Almost all the sophists who taught in Athens were foreigners. The first and greatest was Protagoras of Abdera in Thrace (c. 485-415).  Very few of his own words survive, and much of what we know of him comes through the hostile writings of Plato.  The opening sentence of one of his books has become almost a slogan of the sophistic movement. 
‘man is the measure of all things, of those being that they are, of those not being that they are not’.  
This was a position of subjectivism. It is also a position of relativism. Values may depend on tribal or other customs, on the laws of the state or on personal conscience.  

Protagoras is said to have written a book On the Gods, and according to one source, he gave a celebrated reading at the house of the playwright, Euripides' house:
‘As to the gods, I have no possibility of knowing that they are, nor that they are not, nor what they are like in appearance.  Many are the obstacles to such knowledge, their invisibility no less than the shortness of human life.’


The second great sophist was the Sicilian orator Gorgias of Leontini (c. 485-c.380), one of the first teachers of rhetoric.  He brought to Greece the Sicilian art and technique of words, something long established there. In 427 BC he headed an embassy to Athens to ask for help against Syracuse.  The brilliance of his speech made a great impression and soon many pupils gathered around him.  It is said that thousand paid to hear him lecture in the Agora. His book On Non-Being culminated in a three-fold paradox: 

  1. Nothing exists. 
  2. Even it does, it cannot be known to human beings. 
  3. Even it is and can be known, it cannot be explained to another man.

He also mounted an ingenious (possibly tongue in cheek?) defence of Helen of Troy, the ‘Eulogy of Helen’, which 'showed' that she was not to blame for her actions. 
Either she was charmed by Paris's beauty Or she was forced Or she was won over by his persuasive speech, Or it was the will of a god. 
This raised the issues of free will and human responsibility and showed the power of persuasive speech (peithō).

Gorgias influenced literature more than philosophy. He made art and rhetoric a dangerous weapon of possible misuse. 

Nomos and phusis

The sophists opened up a distinction between nomos and phusis
 Nomos: law, custom, convention
Phusis: nature: things as they are in the natural world without human interference.

Under sophistic influence many pointed out that different peoples had different nomoi. This led some to argue that nomos was a mere human convention, either or no value or else a tyrant to be destroyed. Its opposite was phusis, which was either an expression of the natural equality of man and thus a justification of democracy, or the opposite, an expression of the uniqueness of the individual, in particular the great individual, and thus a support for monarchy or tyranny.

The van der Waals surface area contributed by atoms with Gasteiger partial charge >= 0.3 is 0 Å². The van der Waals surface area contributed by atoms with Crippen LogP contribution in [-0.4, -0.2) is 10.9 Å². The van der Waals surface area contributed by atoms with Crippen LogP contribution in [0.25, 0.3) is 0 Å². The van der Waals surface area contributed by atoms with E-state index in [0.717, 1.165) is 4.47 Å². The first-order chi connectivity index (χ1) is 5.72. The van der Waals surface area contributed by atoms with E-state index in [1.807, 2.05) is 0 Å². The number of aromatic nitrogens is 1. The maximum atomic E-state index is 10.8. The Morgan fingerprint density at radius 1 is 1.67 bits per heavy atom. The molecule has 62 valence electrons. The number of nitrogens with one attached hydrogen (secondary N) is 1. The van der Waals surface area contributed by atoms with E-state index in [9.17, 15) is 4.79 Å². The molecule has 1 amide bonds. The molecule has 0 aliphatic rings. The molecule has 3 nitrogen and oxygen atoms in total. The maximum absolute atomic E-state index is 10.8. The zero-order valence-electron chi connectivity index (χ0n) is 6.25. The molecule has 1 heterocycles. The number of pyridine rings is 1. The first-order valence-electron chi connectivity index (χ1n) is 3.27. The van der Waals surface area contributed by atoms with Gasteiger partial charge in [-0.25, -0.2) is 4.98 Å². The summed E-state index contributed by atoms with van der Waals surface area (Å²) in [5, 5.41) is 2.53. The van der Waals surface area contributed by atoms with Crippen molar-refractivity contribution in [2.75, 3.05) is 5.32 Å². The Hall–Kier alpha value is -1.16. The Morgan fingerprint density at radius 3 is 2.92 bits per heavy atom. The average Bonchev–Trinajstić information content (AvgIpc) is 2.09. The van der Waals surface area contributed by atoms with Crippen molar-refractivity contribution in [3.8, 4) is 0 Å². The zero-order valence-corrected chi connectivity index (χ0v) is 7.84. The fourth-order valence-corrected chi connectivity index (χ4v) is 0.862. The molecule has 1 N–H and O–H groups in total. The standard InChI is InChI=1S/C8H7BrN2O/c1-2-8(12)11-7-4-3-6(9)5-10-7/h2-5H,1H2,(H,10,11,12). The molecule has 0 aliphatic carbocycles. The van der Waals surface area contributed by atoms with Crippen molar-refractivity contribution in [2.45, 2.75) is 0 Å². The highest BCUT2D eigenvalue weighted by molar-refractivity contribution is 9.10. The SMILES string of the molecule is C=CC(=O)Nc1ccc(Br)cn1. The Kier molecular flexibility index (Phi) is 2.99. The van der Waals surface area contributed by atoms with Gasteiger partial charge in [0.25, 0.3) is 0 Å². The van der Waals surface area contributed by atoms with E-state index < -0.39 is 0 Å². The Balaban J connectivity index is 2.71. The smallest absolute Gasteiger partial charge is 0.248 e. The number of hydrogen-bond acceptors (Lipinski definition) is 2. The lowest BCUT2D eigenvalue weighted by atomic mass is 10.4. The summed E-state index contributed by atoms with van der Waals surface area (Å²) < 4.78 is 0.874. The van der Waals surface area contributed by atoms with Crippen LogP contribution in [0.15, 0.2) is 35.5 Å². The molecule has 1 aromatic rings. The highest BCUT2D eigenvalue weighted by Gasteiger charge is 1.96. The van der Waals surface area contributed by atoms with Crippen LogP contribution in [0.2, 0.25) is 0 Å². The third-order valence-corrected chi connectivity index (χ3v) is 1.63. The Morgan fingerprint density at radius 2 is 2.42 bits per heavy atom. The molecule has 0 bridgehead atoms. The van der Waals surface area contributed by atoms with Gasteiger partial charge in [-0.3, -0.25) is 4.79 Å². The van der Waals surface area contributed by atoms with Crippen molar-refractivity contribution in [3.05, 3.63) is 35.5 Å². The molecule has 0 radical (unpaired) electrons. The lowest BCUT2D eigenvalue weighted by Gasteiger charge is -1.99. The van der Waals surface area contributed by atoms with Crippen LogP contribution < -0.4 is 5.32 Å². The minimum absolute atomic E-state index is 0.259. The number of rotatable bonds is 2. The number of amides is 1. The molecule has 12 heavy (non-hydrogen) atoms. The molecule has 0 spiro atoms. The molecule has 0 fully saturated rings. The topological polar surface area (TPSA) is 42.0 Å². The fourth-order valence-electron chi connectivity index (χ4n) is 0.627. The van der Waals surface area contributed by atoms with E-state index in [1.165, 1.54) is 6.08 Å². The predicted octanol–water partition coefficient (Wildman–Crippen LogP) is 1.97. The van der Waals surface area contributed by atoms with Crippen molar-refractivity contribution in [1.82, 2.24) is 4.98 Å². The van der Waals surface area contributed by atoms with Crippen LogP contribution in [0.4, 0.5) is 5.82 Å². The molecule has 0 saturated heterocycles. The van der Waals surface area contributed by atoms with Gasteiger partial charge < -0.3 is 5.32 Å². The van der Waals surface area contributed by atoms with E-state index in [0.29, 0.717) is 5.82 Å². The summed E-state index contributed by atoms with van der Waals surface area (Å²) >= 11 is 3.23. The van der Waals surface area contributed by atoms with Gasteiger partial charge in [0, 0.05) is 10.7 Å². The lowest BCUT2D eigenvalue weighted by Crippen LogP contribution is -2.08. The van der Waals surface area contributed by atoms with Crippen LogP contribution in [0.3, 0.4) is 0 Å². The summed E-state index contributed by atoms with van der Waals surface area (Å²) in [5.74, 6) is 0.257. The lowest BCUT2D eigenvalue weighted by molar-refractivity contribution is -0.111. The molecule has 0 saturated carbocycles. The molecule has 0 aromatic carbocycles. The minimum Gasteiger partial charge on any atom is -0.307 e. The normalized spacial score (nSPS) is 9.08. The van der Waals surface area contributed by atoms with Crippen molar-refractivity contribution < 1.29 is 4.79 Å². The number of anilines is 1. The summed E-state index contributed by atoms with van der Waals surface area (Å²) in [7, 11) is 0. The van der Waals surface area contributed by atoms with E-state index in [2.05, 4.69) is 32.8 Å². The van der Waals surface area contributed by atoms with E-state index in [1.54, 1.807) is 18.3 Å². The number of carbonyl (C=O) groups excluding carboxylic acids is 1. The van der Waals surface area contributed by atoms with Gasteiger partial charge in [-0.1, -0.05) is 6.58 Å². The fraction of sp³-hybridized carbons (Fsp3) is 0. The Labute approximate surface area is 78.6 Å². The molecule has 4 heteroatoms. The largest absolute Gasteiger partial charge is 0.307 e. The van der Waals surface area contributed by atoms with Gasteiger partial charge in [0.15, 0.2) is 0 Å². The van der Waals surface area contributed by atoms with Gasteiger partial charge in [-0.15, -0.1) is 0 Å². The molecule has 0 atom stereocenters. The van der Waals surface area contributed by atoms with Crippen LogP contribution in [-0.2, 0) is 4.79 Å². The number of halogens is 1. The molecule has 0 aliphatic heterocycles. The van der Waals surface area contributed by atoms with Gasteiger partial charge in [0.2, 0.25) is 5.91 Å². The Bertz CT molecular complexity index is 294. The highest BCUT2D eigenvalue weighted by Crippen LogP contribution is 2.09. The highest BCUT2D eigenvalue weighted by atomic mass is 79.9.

The widening geographical contacts of the Greeks had brought them into contact with societies with very different laws and customs. This led to an increasing realisation that all human institutions were man­ made.  In some writers (not all of them sophist) this undermined the fundamental distinction between the Greeks and the barbarians - the distinction which provided part of the rationale for slavery. Euripides apparently questioned slavery in fragments of his plays: slavery was a matter of nomos rather than phusis.

The prosecutions

One of the results of this unease was a series of prosecutions in the courts, beginning in the 430s, for asebeia (impiety). A decree dating from that time allowed for the public prosecution of two categories of offender: first those who did not admit the practice of religion: second those who taught rational theories about the heavens. Anyone associated with the ‘new thinking’ was thought to be vulnerable.   Protagoras was the most prominent victim, condemned on a charge of asebeia soon after 421 and drowned at sea while escaping from Athens to Sicily.


In the last decades of the fifth century as Athens experienced the humiliations of oligarchic coups, military defeat and a Spartan occupation, any questioning of the old values came to seem especially dangerous. Safety lay in acknowledging the gods of the city and taking especial care that the young were not corrupted by impious questioning. This is the context for the trial and execution of Socrates.